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Old 12-28-2008, 01:00 PM   #1
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HELP -- My wall is rising!


I had to pull up some carpeting and padding because of some water. The area is a short (7') hall way to the master bath, with a walk-in closet on the side.

With the carpet up I can look under the wall and see about a 1/4" + gap between the 2x4 and the floor. The floor is within 1/32 of flat (using a 2ft level) but the ceiling is way off rising towards the external wall.

It is an interior, non-bearing wall - 2x4's and sheetrock, 16" center on the second floor. There is unfinished but well insulated attic above with a non-truss roof. House was built in 2001. We are in central CT and it has been very cold of late.

There are no ceiling or wall cracks in the family room below, but there are cracks in the sheet rock near the closet and bathroom doors (in the hallway). Additionally, the door frame to the bathroom is also lopsided.

Having no inclination to tear apart the wall and redo it... should it be opened up to screw the plate to the floor? Or should I use some wedges and construction adhesive under it? Or should I just leave it alone?

Thanks in advance for your help!!!!

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Old 12-28-2008, 01:10 PM   #2
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HELP -- My wall is rising!


Sounds like your wall is firmly attached to the ceiling rafters, when it moved the wall lifted with the rafters.

If you have access to the atic, you may be able to get a view of what is going on above.

This is something you probably need an engineer or contractor that does this type of work to look at and tell you what is causing the problem.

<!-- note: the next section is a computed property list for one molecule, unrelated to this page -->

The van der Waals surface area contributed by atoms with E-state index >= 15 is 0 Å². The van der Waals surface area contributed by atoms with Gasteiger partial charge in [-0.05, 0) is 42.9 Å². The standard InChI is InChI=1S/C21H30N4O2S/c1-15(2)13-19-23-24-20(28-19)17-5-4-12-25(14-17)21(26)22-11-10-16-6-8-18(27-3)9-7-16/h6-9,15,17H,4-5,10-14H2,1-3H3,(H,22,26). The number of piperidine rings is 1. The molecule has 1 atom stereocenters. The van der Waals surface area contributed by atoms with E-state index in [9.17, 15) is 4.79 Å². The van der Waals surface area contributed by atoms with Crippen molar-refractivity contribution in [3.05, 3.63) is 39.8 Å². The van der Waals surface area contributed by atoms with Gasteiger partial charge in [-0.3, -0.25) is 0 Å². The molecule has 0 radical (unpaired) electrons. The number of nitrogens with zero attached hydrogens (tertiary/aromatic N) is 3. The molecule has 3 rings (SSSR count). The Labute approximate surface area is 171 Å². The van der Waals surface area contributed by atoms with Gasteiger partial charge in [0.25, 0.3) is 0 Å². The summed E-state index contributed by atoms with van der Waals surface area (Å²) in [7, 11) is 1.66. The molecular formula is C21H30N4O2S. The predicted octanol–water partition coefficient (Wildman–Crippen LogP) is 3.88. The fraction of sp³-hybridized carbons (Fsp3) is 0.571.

Last edited by jensenconstruction; 12-28-2008 at 01:14 PM.
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Old 12-28-2008, 03:15 PM   #3
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HELP -- My wall is rising!


Does anyone know a good contractor in Central Ct for this type of work?
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Old 12-28-2008, 06:03 PM   #4
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HELP -- My wall is rising!


I would wait until spring and see if closes again! I would check and see if there is any connection from the ceiling joists to the ridge board or a collar tie! if the ceiling/wall are lifting, its either due to pinching or lift from the roof! I've heard of truss's lifting, in such a manner; but never from stick framing!
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Old 12-28-2008, 07:55 PM   #5
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HELP -- My wall is rising!


Some deflection in ceiling joists is allowable, sometimes as much as half an inch. Trusses usually move with the seasons and snow loads. Also new lumber will continue to change dimensions with humidity changes. Is there cracking or bowing at the bearing wall? If you can rule out actual structural deficiencies you may be observing a common blunder of inexperienced framers. Nonbearing walls should not be screwed/nailed to the ceiling structure so they lift when the building goes through seasonal changes. That is why wallboard is not nailed to trusses or joists within 16 inches of the non bearing wall. Gypsum board must be allowed to flex with the corner bead as the ceiling rises and falls. Observe how your ceiling height changes over the year and then go up there and remove the offending screws or nails.
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